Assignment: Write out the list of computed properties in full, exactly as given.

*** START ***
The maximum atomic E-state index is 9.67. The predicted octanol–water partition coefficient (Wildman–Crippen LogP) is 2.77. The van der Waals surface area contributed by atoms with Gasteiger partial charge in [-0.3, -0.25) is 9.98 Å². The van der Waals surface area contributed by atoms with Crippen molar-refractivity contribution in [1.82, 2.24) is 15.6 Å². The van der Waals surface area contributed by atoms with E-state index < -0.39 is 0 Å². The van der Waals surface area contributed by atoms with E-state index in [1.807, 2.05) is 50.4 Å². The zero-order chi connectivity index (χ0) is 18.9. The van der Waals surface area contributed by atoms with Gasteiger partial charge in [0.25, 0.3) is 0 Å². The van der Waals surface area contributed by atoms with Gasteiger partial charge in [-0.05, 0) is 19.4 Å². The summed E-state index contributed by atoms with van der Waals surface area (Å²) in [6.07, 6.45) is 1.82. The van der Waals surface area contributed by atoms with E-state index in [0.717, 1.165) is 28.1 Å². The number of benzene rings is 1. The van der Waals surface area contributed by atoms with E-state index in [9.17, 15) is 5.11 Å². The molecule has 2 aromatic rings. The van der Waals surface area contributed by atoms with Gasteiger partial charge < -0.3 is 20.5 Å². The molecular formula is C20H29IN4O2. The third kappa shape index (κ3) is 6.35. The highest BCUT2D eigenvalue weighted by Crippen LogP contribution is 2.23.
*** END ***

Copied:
The maximum atomic E-state index is 9.67. The predicted octanol–water partition coefficient (Wildman–Crippen LogP) is 2.77. The van der Waals surface area contributed by atoms with Gasteiger partial charge in [-0.3, -0.25) is 9.98 Å². The van der Waals surface area contributed by atoms with Crippen molar-refractivity contribution in [1.82, 2.24) is 15.6 Å². The van der Waals surface area contributed by atoms with E-state index < -0.39 is 0 Å². The van der Waals surface area contributed by atoms with E-state index in [1.807, 2.05) is 50.4 Å². The zero-order chi connectivity index (χ0) is 18.9. The van der Waals surface area contributed by atoms with Gasteiger partial charge in [0.25, 0.3) is 0 Å². The van der Waals surface area contributed by atoms with Gasteiger partial charge in [-0.05, 0) is 19.4 Å². The summed E-state index contributed by atoms with van der Waals surface area (Å²) in [6.07, 6.45) is 1.82. The van der Waals surface area contributed by atoms with E-state index in [0.717, 1.165) is 28.1 Å². The number of benzene rings is 1. The van der Waals surface area contributed by atoms with E-state index in [9.17, 15) is 5.11 Å². The molecule has 2 aromatic rings. The van der Waals surface area contributed by atoms with Gasteiger partial charge < -0.3 is 20.5 Å². The molecular formula is C20H29IN4O2. The third kappa shape index (κ3) is 6.35. The highest BCUT2D eigenvalue weighted by Crippen LogP contribution is 2.23.